SINGAPORE (Dec 18): With financial technology (fintech) evolving considerably over the last few years, fintech investors will have to be increasingly selective in deploying their capital as some sectors and companies approach a “possible endgame”, suggests a new report by McKinsey & Company.

In its paper, Synergy and disruption: Ten trends shaping fintech, McKinsey postulates that various categories of fintechs will eventually either join forces or end up competing directly with each other as they mature.

These four categories of fintechs as outlined by McKinsey are:

1. New entrants, startups and attackers looking to enter financial services using new approaches and technologies to build economic models similar to those of banks;

2. Incumbent financial institutions investing significantly in technology to improve their performance and competitive/investment edge;

3. Ecosystems orchestrated by large technology companies, which offer financial services to enhance existing fintech platforms as well as to monetise current user data or relationships; and

4. Infrastructure providers selling services to financial institutions as they seek to digitise their technology stacks while improving risk management and customer experience

Among the trends identified by McKinsey, the firm observes increasing partnerships forming between incumbent financial institutions and fintech startups as many of the latter reach saturation point in their native digital marketing channels.

While newer entrants bring to the table a higher speed and risk tolerance as well as flexibility in reacting to market changes, incumbent financial institutions in turn offer large customer data sets as well as compliance and regulatory competencies likely to prove valuable to their smaller peers.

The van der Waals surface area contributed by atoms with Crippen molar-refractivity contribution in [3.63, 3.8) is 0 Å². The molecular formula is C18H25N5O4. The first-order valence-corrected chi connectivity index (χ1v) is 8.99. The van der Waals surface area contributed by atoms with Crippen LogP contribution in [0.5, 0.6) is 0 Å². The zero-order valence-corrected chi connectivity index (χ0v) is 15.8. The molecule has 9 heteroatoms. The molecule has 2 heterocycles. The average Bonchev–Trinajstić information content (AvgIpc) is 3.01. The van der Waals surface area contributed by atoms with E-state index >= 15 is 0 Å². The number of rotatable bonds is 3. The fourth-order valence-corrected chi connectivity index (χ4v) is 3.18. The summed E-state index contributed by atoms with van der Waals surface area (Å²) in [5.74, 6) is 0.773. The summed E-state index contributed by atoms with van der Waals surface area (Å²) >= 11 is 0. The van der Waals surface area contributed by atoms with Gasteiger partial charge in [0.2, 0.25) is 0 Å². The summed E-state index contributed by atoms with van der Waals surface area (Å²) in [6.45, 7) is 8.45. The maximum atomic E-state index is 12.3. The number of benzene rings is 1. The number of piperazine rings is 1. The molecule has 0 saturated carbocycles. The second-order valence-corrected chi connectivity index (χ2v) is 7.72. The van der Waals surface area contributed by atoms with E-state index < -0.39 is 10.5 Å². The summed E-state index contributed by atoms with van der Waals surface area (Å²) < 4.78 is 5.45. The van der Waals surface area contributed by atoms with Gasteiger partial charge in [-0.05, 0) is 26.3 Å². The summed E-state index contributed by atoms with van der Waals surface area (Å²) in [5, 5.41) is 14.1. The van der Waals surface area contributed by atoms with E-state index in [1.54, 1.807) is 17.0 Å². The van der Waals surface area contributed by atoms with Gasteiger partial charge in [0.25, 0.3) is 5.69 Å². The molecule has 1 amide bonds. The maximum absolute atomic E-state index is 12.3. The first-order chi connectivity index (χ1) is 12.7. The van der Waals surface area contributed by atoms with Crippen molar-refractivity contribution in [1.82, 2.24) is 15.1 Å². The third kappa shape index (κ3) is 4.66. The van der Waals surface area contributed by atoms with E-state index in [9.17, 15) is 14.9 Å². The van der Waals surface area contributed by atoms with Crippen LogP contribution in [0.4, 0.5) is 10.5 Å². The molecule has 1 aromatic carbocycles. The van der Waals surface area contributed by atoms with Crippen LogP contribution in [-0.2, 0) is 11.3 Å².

A global bank already on such a partnership path is JPMorgan, whose digital strategy includes recent partnerships with fintech firms OnDeck, Symphony and Roostify.

Conversely, China’s financial institutions tend to partner with large technology ecosystem firms as opposed to smaller fintechs. This is evident in the country’s “big four” banks having partnered with at least one ecosystem firm in 2017, such as Bank of China’s fintech joint fintech laboratory with Tencent.

Despite the generally poor historical performance of fintech firms in public markets, McKinsey also believes there may be a “change in mood” for this tendency, signaling a tentative return to public markets among fintechs.

One such example is Dutch payments fintech Adyen, which has seen its share price double in the year to date since its recent listing in June this year.  

“With fintechs scaling and on the path to profitability, executives will have to balance higher liquidity and greater public scrutiny as they consider IPOs,” says McKinsey.

“With large technology companies knocking at their doors, incumbent financial institutions should proactively engage with fintech disruption, whether by building their own capabilities or by partnering or acquiring. For fintech attackers and infrastructure providers, the road to success is not easy. As the fintech markets mature, firms from the four categories of fintechs will compete directly in some cases, and join forces in others,” concludes the firm.